Letter to Brian: August 10, 2015

11863300_10205403941872050_3647528785635350571_nDear Brian,

I went to your tree again this weekend.  My dear friend Whitney came to visit me and one of the first things she asked me about her trip was, “Will you take me to see Brian’s tree?”

I can’t quite express how loved that made me feel.  Whitney is one of the most caring and expressive people I’ve ever known in my life; she has been following my letters to you since the very beginning and it meant so much to me to be able to share you with her.  It was peaceful and reverent and heart-breaking.  While I’m still learning to truly share my grief openly (outside of these letters) it is hard for me to really let the emotions flow in front of others; that’s why writing to you has been so therapeutic– it’s more comfortable for me to express myself that way.  I voraciously fought back tears as I stared up at the tree and remembered slowly circling it as I scattered your ashes around it’s circumference.

This time there was a mailbox at the edge of the trail leading up to the tree and I was instantly moved by the thought that now I can bring you “real” letters.  I have been writing these public letters for over 4 years now and the idea of bringing a handwritten letter to a mailbox just might fool my heart into believing that you will get it wherever you are.

I am always amazed at how I feel sitting in that tree’s presence.  Part of me feels hollow and empty because for me it is your “grave” that I visit and it is a tangible reminder of your absence.  Another part of me feels so small and insignificant when I think of how long that magnificent tree has been growing there– it’s roots must run so very deep and it’s branches seem to stretch out so high and so far that it’s hard to see where it ends… or if it ever does.  And another part of me feels more connected to you there than anywhere else.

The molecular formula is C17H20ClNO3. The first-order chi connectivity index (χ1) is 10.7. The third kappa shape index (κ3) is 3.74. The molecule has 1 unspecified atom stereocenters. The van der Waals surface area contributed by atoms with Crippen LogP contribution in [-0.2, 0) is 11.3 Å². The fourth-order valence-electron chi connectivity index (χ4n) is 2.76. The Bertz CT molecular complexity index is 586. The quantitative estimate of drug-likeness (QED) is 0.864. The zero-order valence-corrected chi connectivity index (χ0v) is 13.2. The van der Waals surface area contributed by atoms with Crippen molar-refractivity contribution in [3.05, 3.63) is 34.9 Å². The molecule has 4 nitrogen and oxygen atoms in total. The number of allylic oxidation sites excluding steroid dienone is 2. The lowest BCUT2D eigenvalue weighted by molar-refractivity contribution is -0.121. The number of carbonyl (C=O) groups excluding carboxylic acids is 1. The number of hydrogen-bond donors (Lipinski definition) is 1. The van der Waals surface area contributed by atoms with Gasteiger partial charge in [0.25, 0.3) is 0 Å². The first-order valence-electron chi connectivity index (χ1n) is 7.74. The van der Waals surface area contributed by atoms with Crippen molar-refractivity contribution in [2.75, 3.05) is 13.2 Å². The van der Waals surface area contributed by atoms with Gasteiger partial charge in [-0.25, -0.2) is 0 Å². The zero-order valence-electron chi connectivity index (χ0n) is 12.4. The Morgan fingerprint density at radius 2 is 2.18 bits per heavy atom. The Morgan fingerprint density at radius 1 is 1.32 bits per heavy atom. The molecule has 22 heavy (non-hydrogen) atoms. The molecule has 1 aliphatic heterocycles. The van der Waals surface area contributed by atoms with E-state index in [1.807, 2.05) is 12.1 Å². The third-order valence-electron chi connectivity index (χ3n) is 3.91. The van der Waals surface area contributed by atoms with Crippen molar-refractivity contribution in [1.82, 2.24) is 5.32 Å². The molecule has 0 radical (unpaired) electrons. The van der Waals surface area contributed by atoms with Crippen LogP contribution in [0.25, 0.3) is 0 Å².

Whitney created a tower of balancing rocks next to where your ashes were placed and inside the stack of rocks she placed a heart-shaped leaf she found on the ground as we stared up at the tree.  I love that she gets the symbolism in things like that and that small act of love for you, my brother whom she never got to meet, made my heart jump in my chest… though I wasn’t quite capable of expressing it to her at that moment.  I’m working on that.

We sat there for a good half hour or so and I always feel so emotional walking away from it because, though I know you aren’t actually “there” it feels as though I’m actually turning my back on you as I turn to make my way back to the car; it actually triggers the exact same feeling I had at the airport 5 years ago as I turned to head inside after we hugged goodbye and I tried so hard to swallow the feeling that I would never see you again.

I can’t believe that in just over 2 months it will be 5 years since you ended your life.  I’m proud of the progress I’ve made but I know I’ll continue to grow and learn from you for the rest of my life and it’s helping me become a better person.

I love you, dude.






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I lost my brother Brian, my only sibling, to suicide on October 13, 2010. I write about dealing with the loss as well as my own life-long struggle with depression and suicidal ideation.